Andrew Leslie: Additional red tape would add barrier to solving our national housing shortage



Andrew Leslie

A BBC article published at the end of last month highlighted a recommendation made by lobbyist group Greenpeace to introduce a national agency to enforce building standards in Scotland. The organisation believes that a centralised compliance system is required to ensure building standards are met by builders. Greenpeace claims that in order to improve the efficiency of new homes and reduce carbon emissions, a higher degree of inspection and enforcement is required.

It is correctly pointed out, however, that new build homes are highly energy efficient, and well-insulated - often equipped with solar panels and far more eco-friendly than existing housing stock. Although Greenpeace acknowledges there is work to be done on existing buildings to improve their emissions, this is where we consider the efforts could be better spent.

When selling a new build house, there are already a number of checks which must be passed for the sale to complete. The property must be inspected by the local authority, who will confirm that it has been constructed in accordance with building regulations, and a new build warranty provider, such as NHBC or Premier Guarantee. To add a third hurdle would be unnecessary and unduly burdensome. It is for the local authority to certify that the new build homes have been constructed in line with the applicable regulations, not an independent national agency.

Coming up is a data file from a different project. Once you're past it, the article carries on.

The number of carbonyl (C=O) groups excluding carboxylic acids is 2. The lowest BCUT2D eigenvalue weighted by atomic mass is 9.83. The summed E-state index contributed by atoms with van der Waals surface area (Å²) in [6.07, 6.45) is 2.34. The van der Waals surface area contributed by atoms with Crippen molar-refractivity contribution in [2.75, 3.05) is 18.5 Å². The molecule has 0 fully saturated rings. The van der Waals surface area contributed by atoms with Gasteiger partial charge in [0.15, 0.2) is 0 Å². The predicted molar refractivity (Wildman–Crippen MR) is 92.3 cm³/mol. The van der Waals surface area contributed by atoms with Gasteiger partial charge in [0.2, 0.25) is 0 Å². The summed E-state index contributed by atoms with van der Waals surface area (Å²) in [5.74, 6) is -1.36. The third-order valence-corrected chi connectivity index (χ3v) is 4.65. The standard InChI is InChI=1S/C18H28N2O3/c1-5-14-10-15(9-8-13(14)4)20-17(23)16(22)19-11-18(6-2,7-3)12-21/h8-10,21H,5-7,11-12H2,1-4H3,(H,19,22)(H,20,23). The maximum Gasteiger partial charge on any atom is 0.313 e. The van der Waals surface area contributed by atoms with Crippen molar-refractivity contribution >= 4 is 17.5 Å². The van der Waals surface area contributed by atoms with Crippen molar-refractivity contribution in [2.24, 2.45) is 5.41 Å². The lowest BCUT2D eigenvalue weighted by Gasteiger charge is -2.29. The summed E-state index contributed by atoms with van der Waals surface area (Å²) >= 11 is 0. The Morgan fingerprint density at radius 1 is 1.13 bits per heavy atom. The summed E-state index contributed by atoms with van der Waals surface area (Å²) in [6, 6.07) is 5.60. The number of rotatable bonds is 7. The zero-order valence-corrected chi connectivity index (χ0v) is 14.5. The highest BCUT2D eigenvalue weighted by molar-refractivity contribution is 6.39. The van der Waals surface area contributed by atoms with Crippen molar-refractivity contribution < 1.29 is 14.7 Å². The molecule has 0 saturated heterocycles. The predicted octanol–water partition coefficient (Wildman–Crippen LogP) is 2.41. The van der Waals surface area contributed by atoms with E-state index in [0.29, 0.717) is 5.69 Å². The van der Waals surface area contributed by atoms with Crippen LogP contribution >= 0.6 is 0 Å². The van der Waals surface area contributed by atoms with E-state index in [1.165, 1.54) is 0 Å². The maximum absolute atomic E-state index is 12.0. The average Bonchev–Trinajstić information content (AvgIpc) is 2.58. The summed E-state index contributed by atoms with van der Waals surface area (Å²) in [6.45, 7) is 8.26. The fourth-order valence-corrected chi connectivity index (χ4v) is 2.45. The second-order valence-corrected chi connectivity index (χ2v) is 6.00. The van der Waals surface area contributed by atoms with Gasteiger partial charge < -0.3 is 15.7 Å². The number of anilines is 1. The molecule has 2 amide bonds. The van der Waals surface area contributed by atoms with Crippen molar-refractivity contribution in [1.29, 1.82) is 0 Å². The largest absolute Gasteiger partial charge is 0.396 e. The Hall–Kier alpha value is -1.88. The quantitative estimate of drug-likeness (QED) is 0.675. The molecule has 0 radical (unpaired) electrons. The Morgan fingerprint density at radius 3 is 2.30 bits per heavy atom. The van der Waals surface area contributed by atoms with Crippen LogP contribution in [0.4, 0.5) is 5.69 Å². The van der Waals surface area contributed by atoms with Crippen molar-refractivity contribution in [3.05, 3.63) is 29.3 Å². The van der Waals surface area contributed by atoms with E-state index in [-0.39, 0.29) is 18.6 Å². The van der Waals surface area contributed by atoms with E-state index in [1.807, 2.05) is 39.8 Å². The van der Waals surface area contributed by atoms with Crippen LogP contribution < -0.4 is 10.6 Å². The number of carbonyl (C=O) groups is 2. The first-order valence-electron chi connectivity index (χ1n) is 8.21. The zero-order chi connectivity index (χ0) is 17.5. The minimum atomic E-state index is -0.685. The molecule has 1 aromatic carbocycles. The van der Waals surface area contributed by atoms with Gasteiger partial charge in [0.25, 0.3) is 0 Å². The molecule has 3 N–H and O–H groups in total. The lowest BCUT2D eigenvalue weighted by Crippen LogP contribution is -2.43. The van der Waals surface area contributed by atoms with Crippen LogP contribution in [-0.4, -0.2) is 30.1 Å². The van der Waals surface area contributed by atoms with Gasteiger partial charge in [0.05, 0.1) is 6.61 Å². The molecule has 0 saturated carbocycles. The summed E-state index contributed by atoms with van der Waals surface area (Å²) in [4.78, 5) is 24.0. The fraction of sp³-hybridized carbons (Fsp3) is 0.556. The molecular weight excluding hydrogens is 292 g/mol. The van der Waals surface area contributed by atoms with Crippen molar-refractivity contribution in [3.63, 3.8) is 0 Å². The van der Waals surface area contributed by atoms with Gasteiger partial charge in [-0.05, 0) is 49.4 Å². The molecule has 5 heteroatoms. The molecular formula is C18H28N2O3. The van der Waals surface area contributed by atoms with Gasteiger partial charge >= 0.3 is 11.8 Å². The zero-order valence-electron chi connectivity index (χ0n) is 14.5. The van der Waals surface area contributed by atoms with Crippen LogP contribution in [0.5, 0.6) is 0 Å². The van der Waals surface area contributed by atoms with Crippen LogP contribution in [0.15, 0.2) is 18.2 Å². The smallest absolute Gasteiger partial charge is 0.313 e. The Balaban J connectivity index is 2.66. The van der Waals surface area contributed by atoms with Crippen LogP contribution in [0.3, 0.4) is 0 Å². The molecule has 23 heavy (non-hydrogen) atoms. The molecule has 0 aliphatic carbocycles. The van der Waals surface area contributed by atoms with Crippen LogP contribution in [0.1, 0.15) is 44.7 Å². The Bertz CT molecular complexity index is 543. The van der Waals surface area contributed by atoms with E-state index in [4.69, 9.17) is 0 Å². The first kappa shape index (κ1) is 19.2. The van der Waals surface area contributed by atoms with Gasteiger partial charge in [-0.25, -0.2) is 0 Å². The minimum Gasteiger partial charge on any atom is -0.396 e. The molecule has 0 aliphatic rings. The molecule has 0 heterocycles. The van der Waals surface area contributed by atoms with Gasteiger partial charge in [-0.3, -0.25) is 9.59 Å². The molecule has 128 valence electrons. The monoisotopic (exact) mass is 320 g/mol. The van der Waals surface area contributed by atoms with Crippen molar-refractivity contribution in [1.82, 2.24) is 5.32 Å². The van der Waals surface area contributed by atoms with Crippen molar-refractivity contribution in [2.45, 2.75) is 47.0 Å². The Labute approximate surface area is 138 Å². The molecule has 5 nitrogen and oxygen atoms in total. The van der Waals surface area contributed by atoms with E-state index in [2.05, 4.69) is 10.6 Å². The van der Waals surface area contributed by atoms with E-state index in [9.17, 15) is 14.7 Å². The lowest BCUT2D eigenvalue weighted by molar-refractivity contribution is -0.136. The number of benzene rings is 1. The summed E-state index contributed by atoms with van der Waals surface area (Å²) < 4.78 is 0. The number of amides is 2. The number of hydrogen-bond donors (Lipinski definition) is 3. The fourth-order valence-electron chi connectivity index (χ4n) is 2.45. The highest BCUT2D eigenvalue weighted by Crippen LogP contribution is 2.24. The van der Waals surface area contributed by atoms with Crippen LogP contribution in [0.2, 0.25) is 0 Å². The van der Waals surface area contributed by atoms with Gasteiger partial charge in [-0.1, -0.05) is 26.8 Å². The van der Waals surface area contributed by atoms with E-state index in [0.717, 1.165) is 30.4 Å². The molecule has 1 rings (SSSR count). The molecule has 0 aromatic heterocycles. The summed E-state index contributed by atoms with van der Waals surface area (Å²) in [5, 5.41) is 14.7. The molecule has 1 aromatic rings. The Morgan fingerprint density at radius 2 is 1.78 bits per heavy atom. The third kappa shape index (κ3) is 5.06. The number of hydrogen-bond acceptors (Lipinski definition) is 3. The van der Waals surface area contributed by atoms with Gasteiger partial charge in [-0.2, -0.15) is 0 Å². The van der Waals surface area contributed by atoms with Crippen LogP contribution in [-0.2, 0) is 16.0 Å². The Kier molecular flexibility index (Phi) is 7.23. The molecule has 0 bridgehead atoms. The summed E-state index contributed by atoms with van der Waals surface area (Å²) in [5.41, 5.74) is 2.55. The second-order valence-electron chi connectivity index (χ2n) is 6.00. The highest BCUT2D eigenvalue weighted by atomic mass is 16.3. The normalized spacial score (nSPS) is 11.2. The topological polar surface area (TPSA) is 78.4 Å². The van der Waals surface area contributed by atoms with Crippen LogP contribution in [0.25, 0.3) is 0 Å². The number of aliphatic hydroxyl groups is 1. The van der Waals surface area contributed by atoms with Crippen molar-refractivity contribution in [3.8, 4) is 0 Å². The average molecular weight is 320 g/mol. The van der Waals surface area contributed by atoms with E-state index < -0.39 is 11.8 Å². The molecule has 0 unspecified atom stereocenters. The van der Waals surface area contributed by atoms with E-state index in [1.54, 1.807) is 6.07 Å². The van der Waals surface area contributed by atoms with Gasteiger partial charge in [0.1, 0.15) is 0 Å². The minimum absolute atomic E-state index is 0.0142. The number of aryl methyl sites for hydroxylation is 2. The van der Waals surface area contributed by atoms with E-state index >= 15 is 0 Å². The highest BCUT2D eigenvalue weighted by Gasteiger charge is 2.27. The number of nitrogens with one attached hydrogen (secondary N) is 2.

Greenpeace claims that some housebuilders are slow to rectify problems after completion. While this may be the case in some circumstances, most issues at this stage are snagging problems, not structural issues relating to building standards or energy efficiency. In an attempt to remedy this, and standardise provisions across the sector, there is already ongoing consultation by the Scottish government relating to Graham Simpson’s Proposed New-Build Homes (Buyer Protection) (Scotland) Bill as well as a review and updating of the existing Scottish Standard New Build Clauses. The introduction of standard wording relative to snagging and processes would create a level playing field for all new build purchasers irrespective of which builder they purchase from.

There is also the question of who would pay for this agency. It is implied that builders would be expected to subsidise the cost of a third check on their properties. If this were the case, any additional cost would likely be either passed on to purchasers or would be deductible from the price of the land. The effect may be that sellers are reluctant to bring their land to the market. This at a time where the supply of development land is constrained would be of little benefit to the landowner, builder, or home buyer.

At a time when the housing crisis shows little sign of abating and housing demand continues to outstrip supply, a further hurdle for housebuilders and more expense incurred by a builder, will do little to improve this.

Building efficient buildings is undoubtedly a crucial part of tackling climate change. With 14 per cent of UK greenhouse gas emissions coming from homes, more does need to be done in this area. One of the main challenges is to educate the house-buying public so they seek out energy efficient, sustainable homes when making a house purchase.

We welcome greater collaboration between the government and housebuilders and await the result of the consultation on the proposed standard new build missives and the updating of the existing Standard New Build Clauses. Additional red tape and compliance at this point seems an unnecessary barrier to solving our national housing shortage.

Andrew Leslie is an associate at Gillespie Macandrew